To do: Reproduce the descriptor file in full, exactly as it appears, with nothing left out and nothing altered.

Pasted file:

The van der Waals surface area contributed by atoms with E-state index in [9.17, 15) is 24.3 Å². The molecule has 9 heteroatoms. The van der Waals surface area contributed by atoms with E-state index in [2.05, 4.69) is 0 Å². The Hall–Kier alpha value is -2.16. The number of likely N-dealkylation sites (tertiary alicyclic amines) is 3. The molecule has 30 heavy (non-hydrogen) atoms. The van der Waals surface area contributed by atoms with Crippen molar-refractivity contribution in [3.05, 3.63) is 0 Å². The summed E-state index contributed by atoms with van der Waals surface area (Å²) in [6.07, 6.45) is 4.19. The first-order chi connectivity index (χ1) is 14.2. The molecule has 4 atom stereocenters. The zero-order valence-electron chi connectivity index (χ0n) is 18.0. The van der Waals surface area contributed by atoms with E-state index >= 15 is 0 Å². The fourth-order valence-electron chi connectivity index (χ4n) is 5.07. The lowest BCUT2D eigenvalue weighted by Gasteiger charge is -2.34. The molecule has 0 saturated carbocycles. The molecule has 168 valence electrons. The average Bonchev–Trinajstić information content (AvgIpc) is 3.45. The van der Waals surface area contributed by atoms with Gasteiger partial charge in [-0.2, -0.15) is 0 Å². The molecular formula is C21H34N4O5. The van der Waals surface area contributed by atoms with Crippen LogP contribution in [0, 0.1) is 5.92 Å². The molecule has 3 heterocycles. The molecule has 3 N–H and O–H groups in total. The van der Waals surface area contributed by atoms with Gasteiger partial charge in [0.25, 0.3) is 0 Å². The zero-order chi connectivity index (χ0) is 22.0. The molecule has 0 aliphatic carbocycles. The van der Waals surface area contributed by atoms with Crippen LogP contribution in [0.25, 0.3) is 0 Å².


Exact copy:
The van der Waals surface area contributed by atoms with E-state index in [9.17, 15) is 24.3 Å². The molecule has 9 heteroatoms. The van der Waals surface area contributed by atoms with E-state index in [2.05, 4.69) is 0 Å². The Hall–Kier alpha value is -2.16. The number of likely N-dealkylation sites (tertiary alicyclic amines) is 3. The molecule has 30 heavy (non-hydrogen) atoms. The van der Waals surface area contributed by atoms with Crippen molar-refractivity contribution in [3.05, 3.63) is 0 Å². The summed E-state index contributed by atoms with van der Waals surface area (Å²) in [6.07, 6.45) is 4.19. The first-order chi connectivity index (χ1) is 14.2. The molecule has 4 atom stereocenters. The zero-order valence-electron chi connectivity index (χ0n) is 18.0. The van der Waals surface area contributed by atoms with E-state index >= 15 is 0 Å². The fourth-order valence-electron chi connectivity index (χ4n) is 5.07. The lowest BCUT2D eigenvalue weighted by Gasteiger charge is -2.34. The molecule has 0 saturated carbocycles. The molecule has 168 valence electrons. The average Bonchev–Trinajstić information content (AvgIpc) is 3.45. The van der Waals surface area contributed by atoms with Gasteiger partial charge in [-0.2, -0.15) is 0 Å². The molecular formula is C21H34N4O5. The van der Waals surface area contributed by atoms with Crippen LogP contribution in [0, 0.1) is 5.92 Å². The molecule has 3 heterocycles. The molecule has 3 N–H and O–H groups in total. The van der Waals surface area contributed by atoms with Gasteiger partial charge in [0.25, 0.3) is 0 Å². The zero-order chi connectivity index (χ0) is 22.0. The molecule has 0 aliphatic carbocycles. The van der Waals surface area contributed by atoms with Crippen LogP contribution in [0.25, 0.3) is 0 Å².